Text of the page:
Wednesday, February 21, 2007

Sarah Daum: Gender images in CLOUD 9
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Cloud 9: Origins

The Possibilities of Change

From The Plays of Caryl Churchill by Amelia Howe Kritzer:

"Max Stafford-Clark originally recruited Churchill for a play about emigration to America that was to be produced cooperatively with Joseph Papp's Public Theater in New York. When funding for this project fell through, Churchill proposed the focus on sexual politics. To research the subject, Churchill and Stafford-Clark decided to begin with personal experience. Workshop participants were therefore selected on the dual basis of acting experience and sexual perspective; the resulting group included male and female representatives of various heterosexual and homosexual lifestyles...

"During the research period, in addition to hearing guest speakers and sharing books, each member of the workshop took a turn to tell her or his life story and answer questions about personal sexual experiences. Led by Max Stafford-Clark, the actors participated in improvizations based on social status and social norm-breaking."

Why the Victorian Era Act I

"As Churchill explained in a 1983 interview, two important themes which emerged from the workshop formed the background of these choices:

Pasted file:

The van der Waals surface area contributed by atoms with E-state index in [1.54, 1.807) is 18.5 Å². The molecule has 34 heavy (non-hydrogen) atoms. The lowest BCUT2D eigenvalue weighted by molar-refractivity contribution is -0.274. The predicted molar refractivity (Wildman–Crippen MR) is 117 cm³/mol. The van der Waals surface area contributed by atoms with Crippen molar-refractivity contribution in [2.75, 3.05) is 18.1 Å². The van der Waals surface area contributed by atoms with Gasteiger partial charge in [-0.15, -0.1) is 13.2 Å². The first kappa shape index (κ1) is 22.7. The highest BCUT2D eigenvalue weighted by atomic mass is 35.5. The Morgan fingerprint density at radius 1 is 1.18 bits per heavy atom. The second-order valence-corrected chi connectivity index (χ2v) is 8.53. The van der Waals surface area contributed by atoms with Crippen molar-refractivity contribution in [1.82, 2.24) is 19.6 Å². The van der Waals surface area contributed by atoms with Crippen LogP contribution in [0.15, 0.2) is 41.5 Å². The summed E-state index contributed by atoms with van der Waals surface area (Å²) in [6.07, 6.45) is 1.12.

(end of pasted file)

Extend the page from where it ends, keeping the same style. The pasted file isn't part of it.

'We explored Genet's idea that colonial oppression and sexual oppression are similar. And we explored the feminity of the colonized person...Also people had talked in the workshop about their childhoods and what they had expected they would be like as grown-ups...Each person felt as if he or she had started from a Victorian perspective and had, in their lifetime, discovered the possibilities of change.'"

[From pages 111-113]

Cloud 9: A View

"Equal Opportunity Humor" on Caryl Churchill and Cloud 9 is posted at the Stage Matters blog.

Sunday, February 11, 2007

Erik Rhea, Katherine Bickford and Calder Johnson rehearsing
Act II of CLOUD 9.Posted by Picasa


Clive is a stalwart official of the Empire, soldiering on in darkest Africa with stiff upper lip and rationalizing eyes. Betty, his wife (played by a male), struggles to stand by her man, Queen and country, through loneliness and inconvenient longings.

Joshua is their black servant (played by a white woman) with his own conflicts and secrets. With Edward, the son who plays with dolls (and who is played by a woman), daughter Victoria (played by a puppet), a mother-in-law, a widow, a governess and a bisexual explorer, the family struggles to uphold the imperial standards with the required hypocrisy… and then it all falls apart in a cross-gender bedroom farce, with the bite of a multi-generational tragedy.

And that’s just the first Act.